Letter tells the dramatic escape of Scottish 'Indiana Jones' from Tibetan monks

One of Scotland's greatest plant hunters, George Forrest was on his first expedition in July 1905 when he was reported dead. Picture: JPIMEDIA
One of Scotland's greatest plant hunters, George Forrest was on his first expedition in July 1905 when he was reported dead. Picture: JPIMEDIA
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A remarkable letter written more than a century ago by Scotland's "Indiana Jones of the plant world" will go on public display for the first time tomorrow.

One of Scotland's greatest plant hunters, George Forrest was on his first expedition in July 1905 when he was reported dead - murdered by Tibetan monks slaughtering Christians on a rampage through the remote mountains of southwest China.

Friends of the Falkirk-born scientist had already begun mourning him when he wrote to bosses at the Royal Botanic Gardens in Edinburgh, telling of his dramatic escape.

From surviving a hail of arrows that pierced his hat, to being hunted day and night over mountain terrain, to the news that the elderly priests who sheltered him were beheaded, the extraordinary document details his journey in his own words.

The ten page letter, including a hand-drawn map of his route, was archived for more than a century. It will be displayed at the RBGE until October 1 - exactly 114 years after it was written.

Archivist Leonie Paterson said: "When news reached home that he had been murdered, his death was mourned until a telegram arrived announcing him 'alive and safe'.

"A few months later this letter, addressed to Isaac Bayley Balfour, the Regius Keeper, arrived and Forrest told his tale for the first time.

"We talk about Forrest’s incredible story, but it is undoubtedly best told in his own words. By going back to this original letter, he comes back to life."

Forrest, who was then 32, was in Yunnan province on the Tibetan border when the drama unfolded.

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One of just a few western explorers to travel there at that time, he was captivated by the region’s flora and planned to bring specimens back to the UK.

But as he set about collecting plants and seeds in the valleys of the Mekong river, around 100 Buddhist lamas and their supporters, incensed at a Chinese government decision allowing missionaries into the province to convert people to Christianity, began a horrific killing spree.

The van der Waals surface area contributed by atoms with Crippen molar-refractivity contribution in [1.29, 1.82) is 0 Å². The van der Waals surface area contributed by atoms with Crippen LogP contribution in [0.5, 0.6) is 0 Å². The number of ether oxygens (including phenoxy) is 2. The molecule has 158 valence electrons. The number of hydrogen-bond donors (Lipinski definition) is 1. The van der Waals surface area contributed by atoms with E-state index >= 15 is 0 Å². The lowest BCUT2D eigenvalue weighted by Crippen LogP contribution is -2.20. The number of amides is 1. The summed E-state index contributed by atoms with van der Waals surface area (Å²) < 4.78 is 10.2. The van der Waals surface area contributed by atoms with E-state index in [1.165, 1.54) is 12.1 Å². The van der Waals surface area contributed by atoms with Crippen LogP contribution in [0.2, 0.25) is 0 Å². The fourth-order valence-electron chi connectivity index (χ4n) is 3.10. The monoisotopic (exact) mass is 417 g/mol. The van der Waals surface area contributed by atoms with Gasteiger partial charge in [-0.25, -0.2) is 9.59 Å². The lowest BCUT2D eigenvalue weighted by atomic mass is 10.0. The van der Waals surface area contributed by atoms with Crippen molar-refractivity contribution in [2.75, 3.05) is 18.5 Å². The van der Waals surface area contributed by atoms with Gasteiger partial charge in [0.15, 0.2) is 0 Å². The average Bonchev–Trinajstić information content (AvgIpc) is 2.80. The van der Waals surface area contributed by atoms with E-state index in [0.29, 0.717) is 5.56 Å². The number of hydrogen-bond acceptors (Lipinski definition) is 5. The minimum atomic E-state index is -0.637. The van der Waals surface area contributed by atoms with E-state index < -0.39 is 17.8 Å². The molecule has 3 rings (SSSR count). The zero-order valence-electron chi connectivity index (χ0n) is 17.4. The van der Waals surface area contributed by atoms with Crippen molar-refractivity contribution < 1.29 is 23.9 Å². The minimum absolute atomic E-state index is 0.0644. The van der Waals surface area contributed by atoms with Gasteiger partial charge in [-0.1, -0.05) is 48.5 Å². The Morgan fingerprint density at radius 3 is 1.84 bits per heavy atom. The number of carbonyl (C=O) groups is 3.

Brutal reprisals saw westerners including Christian priests - and any Chinese or Tibetan converts --murdered.

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Forrest was based at a French Catholic mission when word of the rebellion first arrived.

He and his hosts -- two elderly French priests -- fled in to the mountains. But Forrest's devotion to bringing his plant collection back with him nearly cost him his life.

While members of his group were tracked and massacred after being betrayed by a local chief, he alone evaded capture during three weeks on the run.

Forrest discarded his boots to avoid leaving tracks, and covered miles barefoot at night, using the moon to light his way.

For the first eight days, he survived on just a few ears of wheat, and slept in muddy hollows.

Once he was awakened by the sound of his hunters laughing only yards away. On another occasion, he rounded a bend to find seven pursuers "armed to the teeth" in front of him.

Eventually, starving and exhausted, he was helped by an indigenous tribe who risked their own lives to spirit him to safety, disguised as a local.

In his letter, Forrest explains how he was separated from the French priests, writing: "The last I saw of Père Dubernard he was flying up stream towards the main range, Père Bourdonnec fled straight up hill south of the stream... That frightful race I shall never forget, and how I escaped death I cannot say."

He was later devastated to discover their fates: "It appears that Père Bourdonnec was cornered some time during the second day, shot down, and whilst still alive, cut open and his heart torn out.

"Père Dubernard managed to elude his pursuers until the fourth or fifth day, when he was captured. The lamas broke both his arms, above and below the elbows, tied his hands behind his back, and then led him off in the direction of Tsekou.

"However he became so exhausted, that he begged them to kill him at once, on which one of them struck him down with a sword.

"He was then cut open, and his heart extracted before death. Both bodies were beheaded, and all the parts carried north. Had I been captured I should have been similarly treated."

Forrest hiked to altitudes of 17,000 ft (5200m), and despite his ordeal managed to gather some tiny samples of unknown plants, which he stuffed in to his pocket book.

In his letter, he spoke of one day returning to the area: "Under more congenial circumstances I should have thoroughly enjoyed the journey.

"The flowers I saw were really magnificent, in fact, so fine were they, that I have decided to run the risk of going back next year."

Miss Paterson said: "Despite his terrifying experiences, he stayed on and became one of Scotland’s most prolific plant collectors. Moreover, after returning to Scotland he took part in six more expeditions to Yunnan Province.

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"It's a story that really should be made in to a big film. It has all the drama of Indiana Jones -- but George Forrest was a real life hero."

* The letter will be displayed in a case in the RBGE library foyer from Monday until October 1, including Saturday September 28, when the Garden is participating in Doors Open Day.